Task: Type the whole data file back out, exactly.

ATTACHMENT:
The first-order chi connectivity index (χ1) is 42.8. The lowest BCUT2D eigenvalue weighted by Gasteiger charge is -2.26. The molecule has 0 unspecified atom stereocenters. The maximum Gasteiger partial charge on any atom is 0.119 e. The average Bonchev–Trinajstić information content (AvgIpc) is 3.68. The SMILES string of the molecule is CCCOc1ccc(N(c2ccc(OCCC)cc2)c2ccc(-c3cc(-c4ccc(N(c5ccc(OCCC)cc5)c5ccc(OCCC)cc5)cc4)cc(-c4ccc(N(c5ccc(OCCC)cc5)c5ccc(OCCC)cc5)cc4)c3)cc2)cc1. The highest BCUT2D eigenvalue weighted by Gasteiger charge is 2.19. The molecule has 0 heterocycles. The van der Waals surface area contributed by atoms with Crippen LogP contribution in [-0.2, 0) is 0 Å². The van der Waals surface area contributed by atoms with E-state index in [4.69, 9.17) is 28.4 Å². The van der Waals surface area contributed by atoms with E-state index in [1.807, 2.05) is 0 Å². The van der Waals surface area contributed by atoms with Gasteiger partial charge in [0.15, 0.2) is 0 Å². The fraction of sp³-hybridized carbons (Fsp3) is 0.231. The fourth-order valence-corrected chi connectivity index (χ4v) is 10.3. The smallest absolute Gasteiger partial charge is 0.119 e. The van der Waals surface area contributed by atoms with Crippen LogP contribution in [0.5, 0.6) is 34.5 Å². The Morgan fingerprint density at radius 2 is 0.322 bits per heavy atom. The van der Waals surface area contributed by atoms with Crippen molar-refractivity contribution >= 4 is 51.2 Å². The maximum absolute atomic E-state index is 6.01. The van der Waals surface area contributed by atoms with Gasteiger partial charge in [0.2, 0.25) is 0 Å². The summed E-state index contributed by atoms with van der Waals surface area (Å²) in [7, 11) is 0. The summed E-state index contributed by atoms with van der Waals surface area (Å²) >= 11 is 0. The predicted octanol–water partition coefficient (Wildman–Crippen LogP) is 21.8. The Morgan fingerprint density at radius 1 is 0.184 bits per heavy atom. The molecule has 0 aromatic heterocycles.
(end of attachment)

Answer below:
The first-order chi connectivity index (χ1) is 42.8. The lowest BCUT2D eigenvalue weighted by Gasteiger charge is -2.26. The molecule has 0 unspecified atom stereocenters. The maximum Gasteiger partial charge on any atom is 0.119 e. The average Bonchev–Trinajstić information content (AvgIpc) is 3.68. The SMILES string of the molecule is CCCOc1ccc(N(c2ccc(OCCC)cc2)c2ccc(-c3cc(-c4ccc(N(c5ccc(OCCC)cc5)c5ccc(OCCC)cc5)cc4)cc(-c4ccc(N(c5ccc(OCCC)cc5)c5ccc(OCCC)cc5)cc4)c3)cc2)cc1. The highest BCUT2D eigenvalue weighted by Gasteiger charge is 2.19. The molecule has 0 heterocycles. The van der Waals surface area contributed by atoms with Crippen LogP contribution in [-0.2, 0) is 0 Å². The van der Waals surface area contributed by atoms with E-state index in [4.69, 9.17) is 28.4 Å². The van der Waals surface area contributed by atoms with E-state index in [1.807, 2.05) is 0 Å². The van der Waals surface area contributed by atoms with Gasteiger partial charge in [0.15, 0.2) is 0 Å². The fraction of sp³-hybridized carbons (Fsp3) is 0.231. The fourth-order valence-corrected chi connectivity index (χ4v) is 10.3. The smallest absolute Gasteiger partial charge is 0.119 e. The van der Waals surface area contributed by atoms with Crippen LogP contribution in [0.5, 0.6) is 34.5 Å². The Morgan fingerprint density at radius 2 is 0.322 bits per heavy atom. The van der Waals surface area contributed by atoms with Crippen molar-refractivity contribution >= 4 is 51.2 Å². The maximum absolute atomic E-state index is 6.01. The van der Waals surface area contributed by atoms with Gasteiger partial charge in [0.2, 0.25) is 0 Å². The summed E-state index contributed by atoms with van der Waals surface area (Å²) in [7, 11) is 0. The summed E-state index contributed by atoms with van der Waals surface area (Å²) >= 11 is 0. The predicted octanol–water partition coefficient (Wildman–Crippen LogP) is 21.8. The Morgan fingerprint density at radius 1 is 0.184 bits per heavy atom. The molecule has 0 aromatic heterocycles.